Nurses and patients are struggling to identify qualified doctors or to grade their seniority from their generic name badges, finds a survey of one hospital in England, published online in BMJ Quality & Safety.

The findings prompt the researchers to call for a review of currently used terminology, deployed since the Modernisation of Medical Careers initiative in 2009, which revamped the length of training and introduced a range of new job titles.

Staff and patients must be able to correctly identify professional status and communicate effectively, if optimal care is to be provided, they say.

The researchers gave 114 patients and 67 nurses from a variety of outpatient clinics 11 name badges, reflecting current training grade job titles used by doctors and one medical student, to see if they knew what these meant. The accompanying photographs were removed to exclude bias by age or sex.

The job titles included 'medical student,' 'foundation year trainee 1' (FY1), 'foundation year trainee 2' (FY2), 'specialty trainee' (ST), 'core trainee' (CT), 'consultant,' and 'general practice vocational trainee scheme' (GPVTS).

Participants were asked to say whether the badges indicated a qualified doctor or a medical student, and to rank them by level of seniority.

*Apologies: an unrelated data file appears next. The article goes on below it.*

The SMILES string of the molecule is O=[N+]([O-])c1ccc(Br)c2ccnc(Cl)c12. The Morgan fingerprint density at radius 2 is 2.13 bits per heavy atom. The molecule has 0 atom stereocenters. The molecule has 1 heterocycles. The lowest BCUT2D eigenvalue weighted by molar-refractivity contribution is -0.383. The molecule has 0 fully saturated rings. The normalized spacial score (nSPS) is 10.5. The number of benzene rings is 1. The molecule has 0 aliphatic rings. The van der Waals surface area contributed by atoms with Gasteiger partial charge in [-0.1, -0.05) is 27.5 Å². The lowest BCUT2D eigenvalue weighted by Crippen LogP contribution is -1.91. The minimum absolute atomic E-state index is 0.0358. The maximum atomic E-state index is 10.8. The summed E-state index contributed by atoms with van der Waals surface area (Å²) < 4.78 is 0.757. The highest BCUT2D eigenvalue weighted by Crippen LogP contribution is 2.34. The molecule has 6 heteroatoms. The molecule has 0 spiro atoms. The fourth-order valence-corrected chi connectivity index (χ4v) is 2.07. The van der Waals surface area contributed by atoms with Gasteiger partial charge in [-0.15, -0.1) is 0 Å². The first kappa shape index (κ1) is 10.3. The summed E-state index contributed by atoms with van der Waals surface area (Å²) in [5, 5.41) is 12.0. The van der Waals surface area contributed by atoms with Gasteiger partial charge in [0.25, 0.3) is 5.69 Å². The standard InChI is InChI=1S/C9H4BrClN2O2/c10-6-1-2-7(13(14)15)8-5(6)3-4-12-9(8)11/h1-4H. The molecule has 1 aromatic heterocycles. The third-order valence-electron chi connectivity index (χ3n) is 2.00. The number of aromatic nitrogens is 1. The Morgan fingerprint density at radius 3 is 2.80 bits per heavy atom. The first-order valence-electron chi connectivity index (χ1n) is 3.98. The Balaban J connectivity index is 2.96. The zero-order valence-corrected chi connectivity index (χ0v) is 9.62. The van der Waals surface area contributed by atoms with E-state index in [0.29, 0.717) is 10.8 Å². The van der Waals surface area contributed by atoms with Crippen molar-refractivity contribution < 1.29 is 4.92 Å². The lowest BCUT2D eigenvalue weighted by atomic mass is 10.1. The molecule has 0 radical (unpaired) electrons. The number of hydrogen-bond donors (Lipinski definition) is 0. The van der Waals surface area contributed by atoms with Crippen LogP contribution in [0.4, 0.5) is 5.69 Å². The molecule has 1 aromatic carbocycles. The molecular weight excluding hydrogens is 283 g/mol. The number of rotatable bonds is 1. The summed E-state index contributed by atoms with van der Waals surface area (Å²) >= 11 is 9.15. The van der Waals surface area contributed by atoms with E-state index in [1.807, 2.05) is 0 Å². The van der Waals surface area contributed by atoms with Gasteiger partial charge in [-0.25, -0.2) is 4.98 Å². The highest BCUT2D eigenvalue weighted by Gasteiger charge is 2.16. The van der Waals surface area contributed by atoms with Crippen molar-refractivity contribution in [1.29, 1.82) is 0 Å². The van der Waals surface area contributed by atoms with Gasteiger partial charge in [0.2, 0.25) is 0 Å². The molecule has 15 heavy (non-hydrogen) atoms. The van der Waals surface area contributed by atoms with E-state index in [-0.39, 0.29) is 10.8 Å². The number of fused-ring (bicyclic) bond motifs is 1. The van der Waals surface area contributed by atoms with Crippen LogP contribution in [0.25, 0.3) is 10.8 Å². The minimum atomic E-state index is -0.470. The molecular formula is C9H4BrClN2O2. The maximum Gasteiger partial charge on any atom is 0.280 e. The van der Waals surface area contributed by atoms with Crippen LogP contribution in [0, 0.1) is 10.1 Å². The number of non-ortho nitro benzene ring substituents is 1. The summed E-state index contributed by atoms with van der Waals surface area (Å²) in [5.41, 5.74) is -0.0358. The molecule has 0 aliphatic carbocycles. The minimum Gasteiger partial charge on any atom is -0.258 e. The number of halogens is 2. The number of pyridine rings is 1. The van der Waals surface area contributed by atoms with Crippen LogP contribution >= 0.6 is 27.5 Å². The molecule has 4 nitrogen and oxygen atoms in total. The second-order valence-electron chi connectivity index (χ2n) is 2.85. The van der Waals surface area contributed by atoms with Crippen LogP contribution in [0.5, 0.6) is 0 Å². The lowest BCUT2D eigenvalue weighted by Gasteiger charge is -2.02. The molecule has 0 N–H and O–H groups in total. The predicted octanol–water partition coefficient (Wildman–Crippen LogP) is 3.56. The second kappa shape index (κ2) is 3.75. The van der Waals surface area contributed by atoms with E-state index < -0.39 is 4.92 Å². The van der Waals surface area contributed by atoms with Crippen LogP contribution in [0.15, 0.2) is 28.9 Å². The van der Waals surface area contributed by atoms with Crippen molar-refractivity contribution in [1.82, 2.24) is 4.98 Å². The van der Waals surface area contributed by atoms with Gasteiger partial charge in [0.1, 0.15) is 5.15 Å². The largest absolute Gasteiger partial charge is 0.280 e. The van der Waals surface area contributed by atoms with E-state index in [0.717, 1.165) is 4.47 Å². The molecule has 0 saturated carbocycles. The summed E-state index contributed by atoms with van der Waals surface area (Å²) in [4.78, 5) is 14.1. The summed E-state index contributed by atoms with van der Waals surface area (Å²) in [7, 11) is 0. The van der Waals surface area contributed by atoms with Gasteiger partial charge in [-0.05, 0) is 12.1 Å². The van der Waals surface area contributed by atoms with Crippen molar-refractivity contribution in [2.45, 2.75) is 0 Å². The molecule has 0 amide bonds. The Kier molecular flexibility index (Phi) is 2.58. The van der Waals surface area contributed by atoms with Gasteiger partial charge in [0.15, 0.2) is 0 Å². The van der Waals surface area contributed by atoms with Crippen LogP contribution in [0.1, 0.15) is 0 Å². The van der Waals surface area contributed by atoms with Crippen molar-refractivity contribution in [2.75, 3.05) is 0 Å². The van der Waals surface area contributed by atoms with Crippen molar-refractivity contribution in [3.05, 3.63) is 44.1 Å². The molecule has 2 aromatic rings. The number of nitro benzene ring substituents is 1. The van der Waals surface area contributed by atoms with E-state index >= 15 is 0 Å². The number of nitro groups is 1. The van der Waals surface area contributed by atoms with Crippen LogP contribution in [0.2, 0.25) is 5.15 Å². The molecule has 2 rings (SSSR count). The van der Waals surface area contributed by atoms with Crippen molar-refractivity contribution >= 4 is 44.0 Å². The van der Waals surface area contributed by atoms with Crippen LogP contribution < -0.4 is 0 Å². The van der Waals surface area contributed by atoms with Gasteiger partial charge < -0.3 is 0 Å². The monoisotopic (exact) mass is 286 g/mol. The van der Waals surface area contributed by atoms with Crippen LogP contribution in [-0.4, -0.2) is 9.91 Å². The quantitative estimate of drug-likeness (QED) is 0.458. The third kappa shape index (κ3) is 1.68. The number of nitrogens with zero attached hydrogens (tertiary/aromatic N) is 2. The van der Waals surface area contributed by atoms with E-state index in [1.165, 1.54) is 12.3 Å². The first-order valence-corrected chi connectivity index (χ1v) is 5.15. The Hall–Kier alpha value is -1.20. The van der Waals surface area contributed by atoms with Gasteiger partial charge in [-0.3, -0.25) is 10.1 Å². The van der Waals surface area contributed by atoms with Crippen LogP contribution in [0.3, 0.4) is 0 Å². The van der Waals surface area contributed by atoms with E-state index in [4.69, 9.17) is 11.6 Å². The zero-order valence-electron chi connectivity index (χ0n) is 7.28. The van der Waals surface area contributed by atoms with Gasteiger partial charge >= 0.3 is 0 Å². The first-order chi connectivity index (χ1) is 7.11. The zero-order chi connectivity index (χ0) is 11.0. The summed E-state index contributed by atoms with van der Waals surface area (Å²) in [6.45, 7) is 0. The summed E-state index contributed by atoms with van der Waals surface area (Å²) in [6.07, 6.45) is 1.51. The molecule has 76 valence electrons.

They were also asked to identify four ID badges formerly used by doctors before the Modernisation of Medical Careers initiative to see if the terms 'house officer,' 'senior house officer,' 'registrar' and 'consultant' were better understood.

Participants were again asked to identify which indicated a doctor and which a medical student, and to rank them according to their seniority.

The results showed that patients were in the dark about the meaning of current professional terminology.

Seven out of 10 thought that an FYI was a medical student, while over two thirds (67.5%) also believed this to be the case for FY2. A further one in five (19%) and one in four, respectively, ticked the 'no answer' or 'neither' boxes.

Additionally, over half the patients (54%) thought a CT was a medical student, while 38% identified an ST as a medical student. Only the terms 'consultant,' 'GP trainee,' and 'medical student' were well recognised by most patients.

Although almost half of patients failed to correctly rank the formerly used terms, they were more likely to understand which term indicated a qualified doctor.

While most (88%) nurses correctly ranked the badges formerly used by doctors, less than half (45%) were able to rank the new terms. Furthermore, around 40% didn't know that FY1 and FY2 indicated trainee doctors, while half failed to recognise CT as a qualified doctor.

"The findings suggest that the current system in place around the UK has made it much more difficult for healthcare professionals to identify their doctor colleagues," write the researchers.

"And it would appear that the inclusion of the word trainee suggests to the patient that they are dealing with a medical student," they add.

They call for a national review of the currently used terms, emphasising that this must involve patients.

Any new terminology should be simple, include words such as 'doctor,' 'senior,' and 'junior,' and be kept short to allow for big bold writing that can easily be seen by staff and patients, they suggest.